The Lego Famicom, A Nintendo Family Computer

The Lego Famicom, A Nintendo Family Computer, And Retro TV

The Nintendo Famicom looks a lot different than the Nintendo Entertainment System (NES). In 1983, Japan was introduced to the Famicom, also known as the Family Computer. It would take three years (1989) until the rest of the world could play the updated grey box design. The Famicom is a top loading video game system, with a distinct red, white, and gold design. This Lego Famicom is the creation of qian yj. Recreating the original design in Lego, with a period accurate television. The system even comes with a Lego Contra cartridge. So when you pick up your controller make sure to enter in the Konami code. You will probably have a very hard time beating the game without the help.

Lego Retro TV, Back Details

The Lego TV is completely made out of bricks. It features a Lego made screen showing off Contra’s title screen. There are a variety of knobs and switches on the front, even the classic rabbit ears style antenna. The design also includes a handle on the top (not load bearing), and a fully detailed back. With all the hookups, ports, and power stuff you can find on a TV from the 70s/80s. With the volume of this thing, I don’t know if the weight of a cathode TV or this Lego version is heavier. There is a lot of Lego in this build.

The Lego Famicom, A Nintendo Family Computer System

The Lego Famicom with Contra game, is a perfect recreation of the original. The SNOT style building here gets pretty complicated, with moving buttons, and a sliding cartridge eject system. Even the video game cartridge can be removed. The cords and hookups are also made of official Lego pieces. It is all brought together with the use of a few custom stickers.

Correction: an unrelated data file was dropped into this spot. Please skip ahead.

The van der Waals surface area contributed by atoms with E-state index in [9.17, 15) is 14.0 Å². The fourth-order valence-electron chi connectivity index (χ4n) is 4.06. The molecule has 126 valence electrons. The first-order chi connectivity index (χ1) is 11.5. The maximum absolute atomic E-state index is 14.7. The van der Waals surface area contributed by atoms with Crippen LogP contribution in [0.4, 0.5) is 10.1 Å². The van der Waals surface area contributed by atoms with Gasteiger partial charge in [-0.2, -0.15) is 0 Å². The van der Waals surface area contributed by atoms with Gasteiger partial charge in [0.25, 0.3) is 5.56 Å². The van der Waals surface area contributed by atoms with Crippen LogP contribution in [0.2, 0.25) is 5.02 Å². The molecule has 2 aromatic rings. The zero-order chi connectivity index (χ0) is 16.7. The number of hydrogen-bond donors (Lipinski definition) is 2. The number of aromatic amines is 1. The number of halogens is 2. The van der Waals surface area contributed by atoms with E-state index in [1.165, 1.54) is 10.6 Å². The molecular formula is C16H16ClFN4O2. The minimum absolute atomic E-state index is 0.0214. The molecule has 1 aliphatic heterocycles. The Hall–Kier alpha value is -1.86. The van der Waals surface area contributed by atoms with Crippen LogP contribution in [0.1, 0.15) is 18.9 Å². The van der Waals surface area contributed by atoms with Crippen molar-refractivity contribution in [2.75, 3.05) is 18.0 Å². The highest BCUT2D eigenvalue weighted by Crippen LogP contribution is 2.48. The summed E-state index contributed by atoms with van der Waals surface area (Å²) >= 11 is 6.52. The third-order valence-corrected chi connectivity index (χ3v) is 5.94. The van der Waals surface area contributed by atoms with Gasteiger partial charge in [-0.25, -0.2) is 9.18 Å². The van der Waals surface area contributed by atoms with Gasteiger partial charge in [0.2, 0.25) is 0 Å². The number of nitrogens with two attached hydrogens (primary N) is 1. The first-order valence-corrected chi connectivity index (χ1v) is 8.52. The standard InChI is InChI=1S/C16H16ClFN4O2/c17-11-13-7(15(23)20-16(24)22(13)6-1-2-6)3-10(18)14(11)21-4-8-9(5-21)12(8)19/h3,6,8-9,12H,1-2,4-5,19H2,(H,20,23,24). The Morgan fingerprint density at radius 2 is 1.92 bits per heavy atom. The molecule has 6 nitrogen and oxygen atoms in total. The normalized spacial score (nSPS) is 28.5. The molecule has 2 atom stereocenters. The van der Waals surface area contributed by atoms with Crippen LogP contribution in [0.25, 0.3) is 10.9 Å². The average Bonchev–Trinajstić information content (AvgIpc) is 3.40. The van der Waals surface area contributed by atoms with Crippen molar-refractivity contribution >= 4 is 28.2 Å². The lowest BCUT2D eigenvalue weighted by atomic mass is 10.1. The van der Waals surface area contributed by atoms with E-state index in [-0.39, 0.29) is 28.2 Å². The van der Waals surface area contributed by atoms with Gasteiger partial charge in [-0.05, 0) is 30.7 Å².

The Lego Famicom, A Nintendo Family Computer with Contra Video Game

Check out a lot more photos of this Retro TV and Lego Nintendo Family System over here:

If you are looking for more Video Game inspired Lego creations check out this link too:

Lego Atari Pong

Quy's Lego Atari Pong

This Lego MOC of the Atari Pong system is spot on. From the fake wood cabinet, to the joysticks everything has been carefully thought through. Speaking of which, those joysticks are genius; using Lego tires worked well. Here the retro styling works well with Lego. The system currently doesn’t work, which like most Atari Pong systems is accurate.

Atari Pong, built by Quy, can be found on Flickr:

Lego My Eggo by AuntiePesto!

AuntiePesto's Lego My Eggo

Lego art is awesome. Not only does Lego inspire people to go to great lengths to create elaborate builds and MOCs, but it inspires people to create in other mediums too. Starting today Lego doodles, drawings, graffiti, paintings and sculptures will be featured in the new Art category.

Lego and Eggo have gone together since the dawn of time. Recently in the funny weird LeggoMyLegoEggoLeglessLegoLegolas meme. If I was a red Lego Spaceman, I too would float towards a giant Eggo.

Check out Lego My Eggo over at Tumblr, it was drawn by the super cool AuntiePesto. Her site is full of fun doodles. And, according to AuntiePesto, make sure to listen to some Chaka Khan during your future Lego doodles.

BrickPi: Lego Bricks with a Raspberry Pi Brain @ Kickstarter

BrickPi: Lego Bricks with a Raspberry Pi Brain: Robot

BrickPi is a simple system for joining together Lego bricks with the Raspberry Pi. The Raspberry Pi is a super small open-source computer that is powerful enough to play high definition video. The standard connections available are USB, RCA, LAN, Audio, HDMI, GPIO, and SD Cards. With this system you will be able to hook a Raspberry Pi computer into the Lego Mindstorms sensors; specifically 3 motors and 4 sensors. These things combined can be used to create smart robots. BrickPi is looking for funding on Kickstarter, check out the video for more details:

BrickPi will be powered by Arduino and Python. As an added plus, the designers will be providing examples and libraries for all your robotic needs.

BrickPi is made by the people over at Dexter Industries.